When I first joined the Romantic Novelist's Association umpteen years ago, I was at home with two very small children, working as a freelance editor and attempting to write in my pitifully meagre spare time. For the first year I was a member, I don't think I had email, and I certainly didn't have any contact with any other members of the RNA. But that all changed when I was invited to join what was then known as the RNA cyber chapter, an email group open to all members of the RNA. There I found a whole host of welcoming, lovely writers, who were happy to give advice, help and support to a newbie like me.
Among those writers, one was to turn into a very good friend. Not being a Mills and Boon reader (that is not to knock the genre, romantic fiction is a very broad church and M&B just isn't my particular cup of tea), it took me an embarrassingly long time to realise that the lovely Penny Halsall who took time out to give me advice and offered to critique my work, was in fact none other then Penny Jordan a best selling Harlequin author of quite staggering proportions. Her output, dedication and commitment to her trade was second to none, and her well deserved success in her chosen field could have meant she was snooty and overbearing with wannabes like me. But Penny wasn't like that. She was modest and self effacing and loved to help fellow writers on the path to publication. And she certainly helped me.
Some time later, I was invited to join another email group of which Penny was a member, consisting of writers at different stage of publication, who all support one another in our daily lives. There Penny was a great support to us all, always quick with sympathy if anyone had a problem, ever ready to give advice one asked. She was also uproariously funny, and many of her posts made me laugh out loud.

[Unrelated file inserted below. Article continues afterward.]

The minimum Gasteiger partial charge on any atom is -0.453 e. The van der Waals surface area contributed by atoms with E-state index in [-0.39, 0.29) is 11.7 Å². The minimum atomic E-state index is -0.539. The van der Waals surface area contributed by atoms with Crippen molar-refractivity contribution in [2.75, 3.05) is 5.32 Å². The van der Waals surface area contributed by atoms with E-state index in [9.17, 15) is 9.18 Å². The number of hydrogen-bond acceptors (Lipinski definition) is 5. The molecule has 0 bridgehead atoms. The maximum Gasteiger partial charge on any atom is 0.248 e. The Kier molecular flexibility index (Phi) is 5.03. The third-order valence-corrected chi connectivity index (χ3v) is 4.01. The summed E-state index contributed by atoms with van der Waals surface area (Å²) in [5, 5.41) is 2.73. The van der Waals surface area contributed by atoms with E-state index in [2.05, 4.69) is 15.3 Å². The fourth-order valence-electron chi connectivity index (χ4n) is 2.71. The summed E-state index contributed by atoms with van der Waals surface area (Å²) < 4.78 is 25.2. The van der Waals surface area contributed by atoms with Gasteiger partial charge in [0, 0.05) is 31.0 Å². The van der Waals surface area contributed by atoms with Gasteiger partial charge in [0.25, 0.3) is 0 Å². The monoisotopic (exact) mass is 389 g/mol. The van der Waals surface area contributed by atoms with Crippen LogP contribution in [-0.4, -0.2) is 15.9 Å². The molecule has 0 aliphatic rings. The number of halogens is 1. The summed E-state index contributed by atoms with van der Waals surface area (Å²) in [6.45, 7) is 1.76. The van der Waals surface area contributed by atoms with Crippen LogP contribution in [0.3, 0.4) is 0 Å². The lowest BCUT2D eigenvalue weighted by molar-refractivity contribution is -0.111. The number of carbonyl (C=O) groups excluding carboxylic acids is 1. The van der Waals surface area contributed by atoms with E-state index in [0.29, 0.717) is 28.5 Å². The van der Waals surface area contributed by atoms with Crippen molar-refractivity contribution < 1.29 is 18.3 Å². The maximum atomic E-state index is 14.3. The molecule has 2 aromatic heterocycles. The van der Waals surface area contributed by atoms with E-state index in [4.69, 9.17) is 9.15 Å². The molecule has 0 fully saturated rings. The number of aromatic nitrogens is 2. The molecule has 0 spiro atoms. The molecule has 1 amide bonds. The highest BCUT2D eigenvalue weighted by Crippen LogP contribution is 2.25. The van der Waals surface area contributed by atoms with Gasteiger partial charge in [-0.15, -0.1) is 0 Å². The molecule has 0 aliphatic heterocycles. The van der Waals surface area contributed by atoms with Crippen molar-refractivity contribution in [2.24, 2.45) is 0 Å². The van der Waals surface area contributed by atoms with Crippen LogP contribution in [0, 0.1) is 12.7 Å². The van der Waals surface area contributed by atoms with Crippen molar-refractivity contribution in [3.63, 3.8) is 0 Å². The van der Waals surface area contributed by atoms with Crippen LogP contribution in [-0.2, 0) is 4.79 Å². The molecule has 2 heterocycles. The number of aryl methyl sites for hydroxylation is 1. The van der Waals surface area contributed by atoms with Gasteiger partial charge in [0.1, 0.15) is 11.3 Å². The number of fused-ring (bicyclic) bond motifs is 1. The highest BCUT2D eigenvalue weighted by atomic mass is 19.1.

During this period, I was struggling to keep on top of being a mum, still editing, trying to be a writer and coping with my elderly inlaws. There were many points at which I despaired and nearly gave up. Penny was one among several people who persuaded me to keep going. Her thoughtful and honest appraisals of my writing helped me to hone and perfect my skills. And when the new Avon list started, it was Penny who suggested to me that I try there. Without that nudge, I might not be where I am today, and I will always be grateful to her for that.
As is often the case with email friends, I didn't actually get to meet Penny until a couple of years ago, when I encountered an incredibly glamorous woman at the Harper Collins party, surrounded by friends, who greeted me like a long lost friend. Although it was the only time we met, I felt like I had known her forever.
Like a lot of us, I was aware that Penny had some health problems, but she always played them down, so until last week I had no idea she was seriously ill. Typically generous to the last, she sent me messages of support through my own travails with Rosemarie, without once dropping a hint of her own condition.
It was a huge body blow to hear how ill she was, and then to discover she had passed away so quickly after that, but knowing I am not alone in grieving her loss, is helping. And knowing that I was privileged enough to have had her support and love all these years is a huge boost at a difficult time.
RIP Lovely lady, you will be sadly missed, and not just by me.